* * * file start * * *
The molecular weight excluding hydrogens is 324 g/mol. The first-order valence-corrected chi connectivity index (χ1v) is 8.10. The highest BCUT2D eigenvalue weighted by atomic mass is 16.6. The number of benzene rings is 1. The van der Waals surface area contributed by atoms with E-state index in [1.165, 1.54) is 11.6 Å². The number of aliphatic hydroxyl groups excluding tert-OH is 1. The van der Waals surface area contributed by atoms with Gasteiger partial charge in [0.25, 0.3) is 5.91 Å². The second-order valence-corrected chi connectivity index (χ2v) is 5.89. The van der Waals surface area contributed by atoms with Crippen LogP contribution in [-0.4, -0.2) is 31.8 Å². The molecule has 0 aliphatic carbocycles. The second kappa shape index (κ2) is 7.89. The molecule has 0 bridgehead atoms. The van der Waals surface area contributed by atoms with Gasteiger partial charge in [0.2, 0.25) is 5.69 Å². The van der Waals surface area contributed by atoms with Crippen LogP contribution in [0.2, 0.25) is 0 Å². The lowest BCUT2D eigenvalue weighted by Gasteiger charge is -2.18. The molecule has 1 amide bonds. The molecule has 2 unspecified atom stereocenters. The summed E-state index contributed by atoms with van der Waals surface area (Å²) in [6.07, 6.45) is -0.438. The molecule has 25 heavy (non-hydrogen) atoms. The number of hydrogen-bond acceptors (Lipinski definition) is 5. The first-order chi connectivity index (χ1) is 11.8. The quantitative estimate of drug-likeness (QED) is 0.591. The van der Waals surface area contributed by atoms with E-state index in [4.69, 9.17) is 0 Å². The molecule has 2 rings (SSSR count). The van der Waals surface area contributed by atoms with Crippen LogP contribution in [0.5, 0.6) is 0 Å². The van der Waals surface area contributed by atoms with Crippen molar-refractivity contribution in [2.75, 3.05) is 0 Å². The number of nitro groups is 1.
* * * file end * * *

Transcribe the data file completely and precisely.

The molecular weight excluding hydrogens is 324 g/mol. The first-order valence-corrected chi connectivity index (χ1v) is 8.10. The highest BCUT2D eigenvalue weighted by atomic mass is 16.6. The number of benzene rings is 1. The van der Waals surface area contributed by atoms with E-state index in [1.165, 1.54) is 11.6 Å². The number of aliphatic hydroxyl groups excluding tert-OH is 1. The van der Waals surface area contributed by atoms with Gasteiger partial charge in [0.25, 0.3) is 5.91 Å². The second-order valence-corrected chi connectivity index (χ2v) is 5.89. The van der Waals surface area contributed by atoms with Crippen LogP contribution in [-0.4, -0.2) is 31.8 Å². The molecule has 0 aliphatic carbocycles. The second kappa shape index (κ2) is 7.89. The molecule has 0 bridgehead atoms. The van der Waals surface area contributed by atoms with Gasteiger partial charge in [0.2, 0.25) is 5.69 Å². The van der Waals surface area contributed by atoms with Crippen LogP contribution in [0.2, 0.25) is 0 Å². The lowest BCUT2D eigenvalue weighted by Gasteiger charge is -2.18. The molecule has 1 amide bonds. The molecule has 2 unspecified atom stereocenters. The summed E-state index contributed by atoms with van der Waals surface area (Å²) in [6.07, 6.45) is -0.438. The molecule has 25 heavy (non-hydrogen) atoms. The number of hydrogen-bond acceptors (Lipinski definition) is 5. The first-order chi connectivity index (χ1) is 11.8. The quantitative estimate of drug-likeness (QED) is 0.591. The van der Waals surface area contributed by atoms with E-state index in [4.69, 9.17) is 0 Å². The molecule has 2 rings (SSSR count). The van der Waals surface area contributed by atoms with Crippen LogP contribution in [0.5, 0.6) is 0 Å². The van der Waals surface area contributed by atoms with Crippen molar-refractivity contribution in [2.75, 3.05) is 0 Å². The number of nitro groups is 1.